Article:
Architectural board approves Gaillard renovation

CHARLESTON, SC (WCSC) – The architectural review board approved the conceptual phase of renovation on the Gaillard Center Thursday. The vote was one vote shy of unanimous.

The approval of the concept means that discussions of the height, scale and mass of the proposed design are finalized in the way they were presented at the review.

Local residents and civic leaders were present and voiced both concerns and support for the project's concept. The most common issues with the design were described by dissenting residents as not proportionally sized for the design's surrounding and views of the building from Anson and Alexander Streets.

Jim Scott, an architect and resident of the Ansonborough community, said he does not agree with the new Gaillard Center design.

"Our biggest concerns are Anson Street being treated like an alley. That's our major concern," Scott said.

Scott is also concerned about the renovation putting the historic district in jeopardy.

"You're going to have a two story building across from a historic church and that to me is problematic," Scott said.

For each dissenter, there was a resident in approval.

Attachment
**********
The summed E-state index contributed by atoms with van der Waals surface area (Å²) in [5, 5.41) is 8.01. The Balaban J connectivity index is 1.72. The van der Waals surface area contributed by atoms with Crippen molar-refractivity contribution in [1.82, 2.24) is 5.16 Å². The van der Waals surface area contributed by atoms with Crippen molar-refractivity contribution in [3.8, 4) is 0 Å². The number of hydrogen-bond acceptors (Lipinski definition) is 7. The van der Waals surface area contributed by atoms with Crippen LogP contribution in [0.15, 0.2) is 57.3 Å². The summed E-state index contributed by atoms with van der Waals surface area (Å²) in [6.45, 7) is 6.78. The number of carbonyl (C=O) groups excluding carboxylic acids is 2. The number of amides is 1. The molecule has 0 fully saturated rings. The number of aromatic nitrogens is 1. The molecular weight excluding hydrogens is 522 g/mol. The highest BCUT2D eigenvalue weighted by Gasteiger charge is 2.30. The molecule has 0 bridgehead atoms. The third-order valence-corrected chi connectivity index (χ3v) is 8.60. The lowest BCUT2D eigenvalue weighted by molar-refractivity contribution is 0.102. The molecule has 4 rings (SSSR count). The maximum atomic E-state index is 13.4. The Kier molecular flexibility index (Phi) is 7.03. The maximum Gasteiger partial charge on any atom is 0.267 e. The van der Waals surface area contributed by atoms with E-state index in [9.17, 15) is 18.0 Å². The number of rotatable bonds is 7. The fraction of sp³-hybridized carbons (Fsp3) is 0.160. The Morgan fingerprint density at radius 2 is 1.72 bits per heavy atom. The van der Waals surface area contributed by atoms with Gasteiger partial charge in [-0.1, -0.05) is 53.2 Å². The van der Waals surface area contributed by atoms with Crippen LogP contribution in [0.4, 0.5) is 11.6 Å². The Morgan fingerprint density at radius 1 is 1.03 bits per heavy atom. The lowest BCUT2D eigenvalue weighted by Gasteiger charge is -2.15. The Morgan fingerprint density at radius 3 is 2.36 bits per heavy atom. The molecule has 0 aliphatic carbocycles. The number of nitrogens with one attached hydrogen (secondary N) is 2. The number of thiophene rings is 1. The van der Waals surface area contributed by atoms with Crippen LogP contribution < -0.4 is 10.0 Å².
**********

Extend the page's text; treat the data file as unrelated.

Nigel Redden, the general director of Spoleto USA, said he was overjoyed with the architectural review board's decision.

"I have dreamed about this for 25 years since I first came to Charleston," Redden said. "I'm absolutely thrilled this passed the first hurdle."

The proposal calls for a $142 million renovation to the Gaillard Center that is slated to be completed in the spring of 2012.

Charleston Mayor Joe Riley was also at the meeting. He spoke about raising money for the venture. So far Riley said that a $20 million donation was given by an anonymous party. He also said that $51 million will be raised by the city's civic leaders leaving roughly half of the $142 million remaining to be funded.

"It will be the finest performance hall in all America and is a place that will give us enormous pride and satisfaction," Riley said. "It will be a huge boost for the Arts and a new economic engine for our city."

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